Provo hosts series of interactive budget meetings to involve citizens


The Provo City Council is nearing the end of its series of interactive budget meetings held throughout the summer in an effort to include the public in discussion of present and future funding.

The council has presented the proposed budget plan to Provo citizens, which, as stated in the agenda, calls for “$420,000 from one-time budget savings, $1 million from a 1 percent increase to the Utility Rate Transfer, and $78,000 from a 2 percent property tax increase.”

Provo city's budget as currently proposed. (Image courtesy Provo city)
Provo City’s budget as currently proposed. (Image courtesy Provo city)

The 2 percent increase will only apply to the portion of property taxes that goes to the Provo City General Operations, resulting in a property tax increase of $2.41 a year.

“This is significantly lower than other cities in Utah,” Councilman Gary Garrett said. “While we’re increasing $2.41 a year, or $0.20 a month, Salt Lake has a 13.9 percent increase in their taxes and Highland a $180 a year increase.”

The reason for the tax increase is to “help Provo stay financially stable and independent of bonds and their interest rates,” Councilman Rick Healey said. “And we certainly don’t want to pay more in interest than what we bonded for.”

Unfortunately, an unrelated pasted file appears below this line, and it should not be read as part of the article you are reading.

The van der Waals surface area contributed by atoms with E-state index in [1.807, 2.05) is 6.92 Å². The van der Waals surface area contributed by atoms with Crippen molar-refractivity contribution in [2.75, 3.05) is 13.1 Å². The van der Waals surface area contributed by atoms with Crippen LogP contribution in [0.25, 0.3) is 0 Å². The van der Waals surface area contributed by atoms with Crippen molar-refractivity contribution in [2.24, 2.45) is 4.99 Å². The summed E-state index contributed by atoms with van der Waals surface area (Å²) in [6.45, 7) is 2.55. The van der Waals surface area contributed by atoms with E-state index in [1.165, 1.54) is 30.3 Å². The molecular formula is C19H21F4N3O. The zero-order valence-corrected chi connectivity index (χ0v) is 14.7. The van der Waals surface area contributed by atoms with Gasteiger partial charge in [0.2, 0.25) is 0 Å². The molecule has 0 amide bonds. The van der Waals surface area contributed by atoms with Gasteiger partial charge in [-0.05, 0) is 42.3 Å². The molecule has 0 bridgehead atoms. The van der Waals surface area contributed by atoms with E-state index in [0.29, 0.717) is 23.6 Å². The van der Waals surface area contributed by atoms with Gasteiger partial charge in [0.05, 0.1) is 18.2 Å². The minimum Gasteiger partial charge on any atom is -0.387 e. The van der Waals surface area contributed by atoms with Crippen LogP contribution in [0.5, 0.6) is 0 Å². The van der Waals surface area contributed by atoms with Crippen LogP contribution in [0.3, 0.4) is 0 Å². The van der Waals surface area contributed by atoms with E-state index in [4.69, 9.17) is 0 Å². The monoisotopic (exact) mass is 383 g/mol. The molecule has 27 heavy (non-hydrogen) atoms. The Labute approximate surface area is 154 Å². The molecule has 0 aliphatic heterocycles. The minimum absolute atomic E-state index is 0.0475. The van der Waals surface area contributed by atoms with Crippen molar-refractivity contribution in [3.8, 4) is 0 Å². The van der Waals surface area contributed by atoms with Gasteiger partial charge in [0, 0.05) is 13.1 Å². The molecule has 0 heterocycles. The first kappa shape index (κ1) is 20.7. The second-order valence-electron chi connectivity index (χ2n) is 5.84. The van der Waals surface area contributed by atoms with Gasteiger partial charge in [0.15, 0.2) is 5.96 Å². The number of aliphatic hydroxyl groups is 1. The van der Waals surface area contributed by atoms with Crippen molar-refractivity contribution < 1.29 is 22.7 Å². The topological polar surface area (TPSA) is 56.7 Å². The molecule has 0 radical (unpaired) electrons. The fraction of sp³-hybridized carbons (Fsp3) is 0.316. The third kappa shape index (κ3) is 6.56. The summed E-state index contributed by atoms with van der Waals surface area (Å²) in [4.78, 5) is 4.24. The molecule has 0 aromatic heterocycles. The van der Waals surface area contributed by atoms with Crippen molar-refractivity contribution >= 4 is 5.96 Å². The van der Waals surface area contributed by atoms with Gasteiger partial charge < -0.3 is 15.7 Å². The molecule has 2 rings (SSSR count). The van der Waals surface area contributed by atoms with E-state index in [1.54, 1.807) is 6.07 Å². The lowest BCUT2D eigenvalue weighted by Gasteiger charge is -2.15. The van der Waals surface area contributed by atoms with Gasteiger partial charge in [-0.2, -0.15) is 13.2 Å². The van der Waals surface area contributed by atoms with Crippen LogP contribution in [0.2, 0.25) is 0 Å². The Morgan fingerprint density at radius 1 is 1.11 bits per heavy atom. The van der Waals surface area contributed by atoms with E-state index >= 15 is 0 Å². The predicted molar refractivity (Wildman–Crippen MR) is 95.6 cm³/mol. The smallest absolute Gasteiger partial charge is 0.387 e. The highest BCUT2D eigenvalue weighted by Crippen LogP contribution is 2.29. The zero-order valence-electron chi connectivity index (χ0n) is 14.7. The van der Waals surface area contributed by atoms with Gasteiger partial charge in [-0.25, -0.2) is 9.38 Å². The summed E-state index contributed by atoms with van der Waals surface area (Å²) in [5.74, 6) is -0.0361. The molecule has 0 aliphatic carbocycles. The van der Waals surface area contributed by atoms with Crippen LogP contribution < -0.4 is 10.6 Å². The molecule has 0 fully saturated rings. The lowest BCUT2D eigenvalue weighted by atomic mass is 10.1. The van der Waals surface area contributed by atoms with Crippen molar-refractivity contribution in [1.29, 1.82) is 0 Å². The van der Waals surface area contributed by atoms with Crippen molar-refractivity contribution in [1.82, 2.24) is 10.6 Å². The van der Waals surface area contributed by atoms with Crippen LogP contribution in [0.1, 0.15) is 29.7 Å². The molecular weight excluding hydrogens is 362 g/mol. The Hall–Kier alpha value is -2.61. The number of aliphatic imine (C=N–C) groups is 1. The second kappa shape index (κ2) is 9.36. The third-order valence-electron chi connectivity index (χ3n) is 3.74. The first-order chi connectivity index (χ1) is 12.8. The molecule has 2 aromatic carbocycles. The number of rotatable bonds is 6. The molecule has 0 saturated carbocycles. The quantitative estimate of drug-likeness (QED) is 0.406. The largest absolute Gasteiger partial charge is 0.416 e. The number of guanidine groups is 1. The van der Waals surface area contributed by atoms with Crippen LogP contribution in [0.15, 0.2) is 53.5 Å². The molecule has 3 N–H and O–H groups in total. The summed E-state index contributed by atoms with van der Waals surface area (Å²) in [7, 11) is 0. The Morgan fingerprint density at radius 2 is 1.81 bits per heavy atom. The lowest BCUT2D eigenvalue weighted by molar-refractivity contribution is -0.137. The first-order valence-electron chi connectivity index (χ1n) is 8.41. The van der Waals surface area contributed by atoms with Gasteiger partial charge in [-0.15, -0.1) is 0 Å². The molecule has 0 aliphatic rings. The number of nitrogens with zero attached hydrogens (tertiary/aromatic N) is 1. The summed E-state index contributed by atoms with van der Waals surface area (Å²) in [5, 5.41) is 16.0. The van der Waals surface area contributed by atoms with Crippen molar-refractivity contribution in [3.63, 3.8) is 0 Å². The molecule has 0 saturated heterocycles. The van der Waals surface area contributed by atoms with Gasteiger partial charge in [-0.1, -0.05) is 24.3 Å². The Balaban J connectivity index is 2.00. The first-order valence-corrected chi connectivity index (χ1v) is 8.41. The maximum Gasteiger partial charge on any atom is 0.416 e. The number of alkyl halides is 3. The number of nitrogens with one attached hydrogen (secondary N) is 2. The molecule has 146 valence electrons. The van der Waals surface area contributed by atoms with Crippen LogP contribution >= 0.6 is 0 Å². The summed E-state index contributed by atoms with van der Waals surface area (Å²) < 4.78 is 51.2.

Councilwoman Laura Cabanilla personally believes that the $78,000 is too little and that if the city does not tax more this year, “we will grow accustomed to raising taxes each year.”

One major concern brought forth by the council and Provo homeowners was the maintenance of roads. Since Provo attracts many tourists and students from out of town and the renters that reside here do not pay property taxes, the damage done to the roads is paid from the pockets of the homeowners.

Homeowners at the meeting want more participation from visitors. One community member suggested that city employees take a salary cut.

Healey said that the roads should not be balanced on the backs of any one particular group — city employees, renters or homeowners. Rather, “it should be balanced on the back of the city as a whole.” He also said that “we want the right people working for the city” and cutting salaries would defer them.

In the end, Provo spends about $3.5 to $4 million a year on road maintenance, according to Garrett.

While it is a fairly new concept to Utah, Provo City is looking at employing the Transportation Utility Fee, following Highland in this step. The fee is based on the use of roads by businesses, residents, schools, nonprofits and government agencies and will be found in utility bills, affecting both property owners and renters.

“Currently, every time you pay a utility bill, 10 percent went to the city. For our proposed plan, we decided to raise it to 11 percent,” Garrett said.

Fifty-five percent of Provo currently does not pay property tax, as they are properties owned by churches and nonprofits. The largest of these entities are The Church of Jesus Christ of Latter-day Saints and Intermountain Healthcare. The city hopes to be able to receive funds from the exempt properties through the Transportation Utility Fee.

There will be one more meeting on August 3rd at the Provo City Center at 9 a.m. The Truth in Taxation Public Hearing will be held Aug. 6 at the same place at 6 p.m.

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